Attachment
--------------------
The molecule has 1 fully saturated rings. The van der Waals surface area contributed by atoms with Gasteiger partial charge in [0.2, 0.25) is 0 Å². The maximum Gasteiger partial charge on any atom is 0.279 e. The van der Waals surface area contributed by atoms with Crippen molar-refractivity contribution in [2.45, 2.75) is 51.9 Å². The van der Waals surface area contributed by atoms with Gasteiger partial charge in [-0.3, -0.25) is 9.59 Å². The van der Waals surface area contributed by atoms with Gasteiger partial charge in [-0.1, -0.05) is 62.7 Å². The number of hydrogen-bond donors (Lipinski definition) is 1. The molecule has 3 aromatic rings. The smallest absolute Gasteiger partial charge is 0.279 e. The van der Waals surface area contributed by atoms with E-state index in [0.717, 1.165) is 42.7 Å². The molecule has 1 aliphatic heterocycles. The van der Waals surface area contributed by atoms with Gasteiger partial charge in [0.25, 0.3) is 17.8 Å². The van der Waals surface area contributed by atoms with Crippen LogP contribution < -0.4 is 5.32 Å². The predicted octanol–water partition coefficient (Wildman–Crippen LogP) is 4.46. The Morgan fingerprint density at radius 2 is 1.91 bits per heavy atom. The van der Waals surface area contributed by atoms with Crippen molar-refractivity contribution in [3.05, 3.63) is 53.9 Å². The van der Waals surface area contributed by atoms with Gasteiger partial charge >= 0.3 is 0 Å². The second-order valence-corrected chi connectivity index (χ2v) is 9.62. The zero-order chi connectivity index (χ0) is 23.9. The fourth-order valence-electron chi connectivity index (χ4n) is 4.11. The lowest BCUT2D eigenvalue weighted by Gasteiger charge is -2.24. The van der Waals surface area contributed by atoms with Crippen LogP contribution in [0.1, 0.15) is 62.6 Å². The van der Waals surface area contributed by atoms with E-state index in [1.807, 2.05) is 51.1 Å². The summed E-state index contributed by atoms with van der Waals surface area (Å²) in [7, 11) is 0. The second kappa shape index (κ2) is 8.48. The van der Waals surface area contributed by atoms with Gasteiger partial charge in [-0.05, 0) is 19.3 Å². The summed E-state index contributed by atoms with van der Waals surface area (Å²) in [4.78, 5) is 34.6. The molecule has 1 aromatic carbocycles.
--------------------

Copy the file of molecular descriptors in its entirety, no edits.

The molecule has 1 fully saturated rings. The van der Waals surface area contributed by atoms with Gasteiger partial charge in [0.2, 0.25) is 0 Å². The maximum Gasteiger partial charge on any atom is 0.279 e. The van der Waals surface area contributed by atoms with Crippen molar-refractivity contribution in [2.45, 2.75) is 51.9 Å². The van der Waals surface area contributed by atoms with Gasteiger partial charge in [-0.3, -0.25) is 9.59 Å². The van der Waals surface area contributed by atoms with Gasteiger partial charge in [-0.1, -0.05) is 62.7 Å². The number of hydrogen-bond donors (Lipinski definition) is 1. The molecule has 3 aromatic rings. The smallest absolute Gasteiger partial charge is 0.279 e. The van der Waals surface area contributed by atoms with E-state index in [0.717, 1.165) is 42.7 Å². The molecule has 1 aliphatic heterocycles. The van der Waals surface area contributed by atoms with Gasteiger partial charge in [0.25, 0.3) is 17.8 Å². The van der Waals surface area contributed by atoms with Crippen LogP contribution < -0.4 is 5.32 Å². The predicted octanol–water partition coefficient (Wildman–Crippen LogP) is 4.46. The Morgan fingerprint density at radius 2 is 1.91 bits per heavy atom. The van der Waals surface area contributed by atoms with Crippen molar-refractivity contribution in [3.05, 3.63) is 53.9 Å². The van der Waals surface area contributed by atoms with Gasteiger partial charge >= 0.3 is 0 Å². The second-order valence-corrected chi connectivity index (χ2v) is 9.62. The zero-order chi connectivity index (χ0) is 23.9. The fourth-order valence-electron chi connectivity index (χ4n) is 4.11. The lowest BCUT2D eigenvalue weighted by Gasteiger charge is -2.24. The van der Waals surface area contributed by atoms with Crippen LogP contribution in [0.1, 0.15) is 62.6 Å². The van der Waals surface area contributed by atoms with E-state index in [1.807, 2.05) is 51.1 Å². The summed E-state index contributed by atoms with van der Waals surface area (Å²) in [7, 11) is 0. The second kappa shape index (κ2) is 8.48. The van der Waals surface area contributed by atoms with Gasteiger partial charge in [-0.05, 0) is 19.3 Å². The summed E-state index contributed by atoms with van der Waals surface area (Å²) in [4.78, 5) is 34.6. The molecule has 1 aromatic carbocycles.